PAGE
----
Three years ago, the McKinsey Global Institute released a massive research report called Debt and (not much) Deleveraging.
It reviewed the global debt situation and where it might be taking us. The answers were not pleasant.
In the report, there’s this fascinating graphic summing up the world debt situation as of mid-2014.
Source: McKinsey Global Institute
From the Great Recession’s beginning through Q2 2014, global debt grew $57 trillion to $199T. (From here on, I will use capital T to denote trillions, since we must use the word distressingly often).
That includes household, corporate, government, and financial debt. It does not include unfunded liabilities.
That’s a big problem that no politician dares to address in public.
It’s Not All the Fed’s Fault
McKinsey calculated that from 2007–2014, world debt levels grew at a 5.3% compound annual growth rate. That was slower than the previous seven years but still considerably faster than the world economy grew. Hence, debt as a share of world GDP rose to 286%.
Not all the debt categories grew equally. Government debt grew far faster than household, corporate, or financial debt. Household debt growth fell to a relative crawl, from 8.5% annual growth in 2000–2007 to only 2.8% in 2007–2014.
Which makes sense because families had little choice but to deleverage, often via bankruptcy.
Government and corporate borrowers faced no such pressure. Their debt kept growing at a slightly higher pace after the recession. Yes, some corporations hunkered down and rebuilt their balance sheets. Most did not. They kept borrowing and lenders kept lending, encouraged by central bank-generated liquidity.
This is an important point. We talk a lot about profligate governments running up debt, and rightly so, but they are not alone.
Businesses are equally and sometimes more addicted to debt. That would be fine and even positive if it were funding innovation and new production. But much of this new corporate debt paid instead for share buybacks that reduce equity, leaving the corporation more leveraged.
That seems to be what shareholders want. They should beware what they wish for.
Debt Growth Is Accelerating
As far as I know, McKinsey has not updated that 2015 report, but we can get similar data from the Institute for International Finance’s Global Debt Monitor.
The totals aren’t the same as McKinsey showed for those years, so I suspect they have different data sources. They’re close enough for our purposes, though.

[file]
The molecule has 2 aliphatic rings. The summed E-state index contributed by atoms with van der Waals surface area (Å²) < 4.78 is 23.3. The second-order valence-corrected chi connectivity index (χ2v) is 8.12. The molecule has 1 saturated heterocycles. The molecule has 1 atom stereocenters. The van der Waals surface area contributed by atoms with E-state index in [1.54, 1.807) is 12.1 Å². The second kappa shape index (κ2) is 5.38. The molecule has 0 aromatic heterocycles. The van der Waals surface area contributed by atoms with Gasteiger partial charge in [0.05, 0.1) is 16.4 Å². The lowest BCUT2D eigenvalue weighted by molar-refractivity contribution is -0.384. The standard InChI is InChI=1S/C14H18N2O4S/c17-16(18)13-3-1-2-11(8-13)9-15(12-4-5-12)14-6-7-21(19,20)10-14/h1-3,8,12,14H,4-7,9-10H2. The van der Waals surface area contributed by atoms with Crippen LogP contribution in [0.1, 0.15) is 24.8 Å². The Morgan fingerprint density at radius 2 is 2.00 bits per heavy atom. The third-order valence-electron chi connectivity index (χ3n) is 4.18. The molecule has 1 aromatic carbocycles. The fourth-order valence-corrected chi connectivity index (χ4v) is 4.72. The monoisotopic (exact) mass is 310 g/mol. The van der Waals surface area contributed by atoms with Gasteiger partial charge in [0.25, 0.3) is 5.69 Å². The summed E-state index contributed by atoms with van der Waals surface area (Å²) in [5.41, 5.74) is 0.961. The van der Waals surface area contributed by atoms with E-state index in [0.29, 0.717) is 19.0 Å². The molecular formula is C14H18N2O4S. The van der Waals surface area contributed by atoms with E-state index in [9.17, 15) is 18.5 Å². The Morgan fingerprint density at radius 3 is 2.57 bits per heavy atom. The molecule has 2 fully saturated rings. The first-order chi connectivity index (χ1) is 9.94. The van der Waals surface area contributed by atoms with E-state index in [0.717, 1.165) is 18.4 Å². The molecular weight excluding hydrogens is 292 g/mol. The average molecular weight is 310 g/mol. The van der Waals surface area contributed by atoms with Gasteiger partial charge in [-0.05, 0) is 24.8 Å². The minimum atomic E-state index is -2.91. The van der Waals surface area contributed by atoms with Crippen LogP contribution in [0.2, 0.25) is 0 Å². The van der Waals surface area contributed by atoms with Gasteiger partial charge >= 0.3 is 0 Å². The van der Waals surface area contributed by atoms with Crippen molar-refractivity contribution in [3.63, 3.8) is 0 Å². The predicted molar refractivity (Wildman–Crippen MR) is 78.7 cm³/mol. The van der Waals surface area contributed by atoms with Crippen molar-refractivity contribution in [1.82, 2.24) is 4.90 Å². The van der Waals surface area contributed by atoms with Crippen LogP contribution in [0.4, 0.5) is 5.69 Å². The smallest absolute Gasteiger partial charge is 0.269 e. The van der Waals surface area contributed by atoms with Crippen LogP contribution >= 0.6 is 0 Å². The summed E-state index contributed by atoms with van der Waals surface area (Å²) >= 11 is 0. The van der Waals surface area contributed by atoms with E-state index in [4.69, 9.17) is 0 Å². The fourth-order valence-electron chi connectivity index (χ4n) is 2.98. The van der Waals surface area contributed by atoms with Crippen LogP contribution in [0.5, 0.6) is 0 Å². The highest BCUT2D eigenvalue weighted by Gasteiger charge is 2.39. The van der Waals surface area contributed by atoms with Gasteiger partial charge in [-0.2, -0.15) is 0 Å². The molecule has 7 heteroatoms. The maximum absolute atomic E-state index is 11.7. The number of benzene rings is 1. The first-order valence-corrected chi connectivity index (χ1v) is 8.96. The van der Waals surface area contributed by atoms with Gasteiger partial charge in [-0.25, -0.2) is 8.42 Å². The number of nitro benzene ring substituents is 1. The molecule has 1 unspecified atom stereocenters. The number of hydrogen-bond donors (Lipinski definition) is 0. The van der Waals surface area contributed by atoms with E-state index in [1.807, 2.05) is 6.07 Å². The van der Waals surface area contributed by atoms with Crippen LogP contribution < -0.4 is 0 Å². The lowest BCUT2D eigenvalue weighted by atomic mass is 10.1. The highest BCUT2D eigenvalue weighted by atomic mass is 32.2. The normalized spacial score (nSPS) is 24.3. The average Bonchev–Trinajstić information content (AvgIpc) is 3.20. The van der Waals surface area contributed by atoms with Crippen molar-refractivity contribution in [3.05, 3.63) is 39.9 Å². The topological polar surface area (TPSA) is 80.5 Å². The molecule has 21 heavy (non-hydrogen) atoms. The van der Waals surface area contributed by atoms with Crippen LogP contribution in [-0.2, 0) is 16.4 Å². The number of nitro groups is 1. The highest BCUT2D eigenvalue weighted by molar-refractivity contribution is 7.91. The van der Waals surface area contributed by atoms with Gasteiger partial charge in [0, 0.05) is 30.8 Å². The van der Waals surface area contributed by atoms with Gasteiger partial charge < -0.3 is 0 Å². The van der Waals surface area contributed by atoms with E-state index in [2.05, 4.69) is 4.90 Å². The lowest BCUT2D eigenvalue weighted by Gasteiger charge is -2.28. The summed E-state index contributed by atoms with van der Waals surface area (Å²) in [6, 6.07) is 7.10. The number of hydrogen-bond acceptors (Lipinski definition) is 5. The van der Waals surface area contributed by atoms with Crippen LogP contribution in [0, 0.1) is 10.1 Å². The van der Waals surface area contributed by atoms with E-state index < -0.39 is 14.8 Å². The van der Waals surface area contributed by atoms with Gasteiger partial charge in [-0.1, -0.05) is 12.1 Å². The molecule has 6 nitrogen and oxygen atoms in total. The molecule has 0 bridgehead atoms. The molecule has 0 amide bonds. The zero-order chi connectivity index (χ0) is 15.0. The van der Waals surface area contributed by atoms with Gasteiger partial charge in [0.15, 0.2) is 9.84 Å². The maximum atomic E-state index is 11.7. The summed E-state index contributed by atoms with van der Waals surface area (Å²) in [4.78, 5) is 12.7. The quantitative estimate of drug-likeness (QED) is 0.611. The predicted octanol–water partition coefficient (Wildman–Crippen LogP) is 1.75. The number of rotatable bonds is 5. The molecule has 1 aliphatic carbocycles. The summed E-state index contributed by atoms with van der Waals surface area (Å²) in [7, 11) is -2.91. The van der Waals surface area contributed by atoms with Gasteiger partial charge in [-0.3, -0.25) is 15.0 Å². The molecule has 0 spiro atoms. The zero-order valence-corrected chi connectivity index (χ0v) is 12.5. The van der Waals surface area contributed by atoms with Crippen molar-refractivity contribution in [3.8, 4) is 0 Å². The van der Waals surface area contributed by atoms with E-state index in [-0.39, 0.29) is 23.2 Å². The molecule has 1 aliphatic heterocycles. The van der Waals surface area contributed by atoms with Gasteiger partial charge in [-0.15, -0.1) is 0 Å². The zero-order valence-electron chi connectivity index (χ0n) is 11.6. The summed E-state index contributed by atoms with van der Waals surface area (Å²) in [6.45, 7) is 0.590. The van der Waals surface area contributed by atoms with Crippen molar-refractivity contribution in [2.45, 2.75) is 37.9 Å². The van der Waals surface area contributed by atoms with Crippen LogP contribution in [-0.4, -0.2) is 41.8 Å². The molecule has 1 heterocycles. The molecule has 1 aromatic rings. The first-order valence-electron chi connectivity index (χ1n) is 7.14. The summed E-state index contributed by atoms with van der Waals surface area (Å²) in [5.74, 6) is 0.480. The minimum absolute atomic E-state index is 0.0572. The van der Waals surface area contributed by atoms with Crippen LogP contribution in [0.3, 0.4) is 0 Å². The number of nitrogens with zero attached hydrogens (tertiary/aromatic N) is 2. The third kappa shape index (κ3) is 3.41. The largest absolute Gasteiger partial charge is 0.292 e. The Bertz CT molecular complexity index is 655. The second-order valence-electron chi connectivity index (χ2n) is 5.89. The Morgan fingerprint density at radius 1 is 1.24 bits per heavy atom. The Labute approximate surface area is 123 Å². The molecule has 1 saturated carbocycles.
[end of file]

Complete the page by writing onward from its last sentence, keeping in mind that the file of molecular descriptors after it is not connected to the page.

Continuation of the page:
Adding together the same-colored bars, we get these global debt totals:
- 1997: $74T
- 2007: $167T
- 2016: $216T
- 2017: $238T
If those are accurate and my math is right, global debt grew at an 8.5% compound rate from 1997 to 2007. Then it slowed to 3.6% from 2007 through 2017. That’s good. We went on a worldwide debt diet.
But last year, we appear to have binged because debt grew 10.2% from 2016 to 2017. Breaking it down by sector, non-financial corporate debt grew 11.1%, government debt grew 6.7%, household debt grew 12.5%, and financial sector debt grew 11.3%, all in calendar 2017.
Looking only at 2017, government debt seems to be the least of our problems. The biggest debt growth was everywhere else. But why did it suddenly accelerate last year? In part, because the world economy grew enough to let global debt-to-GDP ratios fall slightly.
Here’s another IIF chart showing global debt as a percentage of GDP for both “mature” (what they call developed countries) and emerging markets:
Growing Trouble in Emerging Markets
The developed world is far more leveraged than the EM world, but EM countries are no pikers at 210%. They often lack the stabilizing resources developed countries possess, too.
IIF points to Argentina, Nigeria, Turkey, and China for the largest debt ratio increases last year. But many emerging businesses borrowed money in dollars when the dollar was weak and the interest rates were low.
Further, our yield-hungry investors, both as individuals and institutions, were more than willing to lend to them to get something more than 1–2% that they could from sovereign bonds.
This level of emerging market debt is unsustainable because, among other reasons, debt matures and must be either repaid or refinanced. Here’s emerging market debt by maturity:
Some $4.8T in emerging market debt matures from this year through 2020, much of which will need to be rolled over at generally higher rates and, if USD strength continues, in a disadvantageous currency environment.
Will that be possible? I don’t know, but we’re going to find out—possibly the hard way.
Join hundreds of thousands of other readers of Thoughts from the Frontline
Sharp macroeconomic analysis, big market calls, and shrewd predictions are all in a week’s work for visionary thinker and acclaimed financial expert John Mauldin. Since 2001, investors have turned to his Thoughts from the Frontline to be informed about what’s really going on in the economy. Join hundreds of thousands of readers, and get it free in your inbox every week.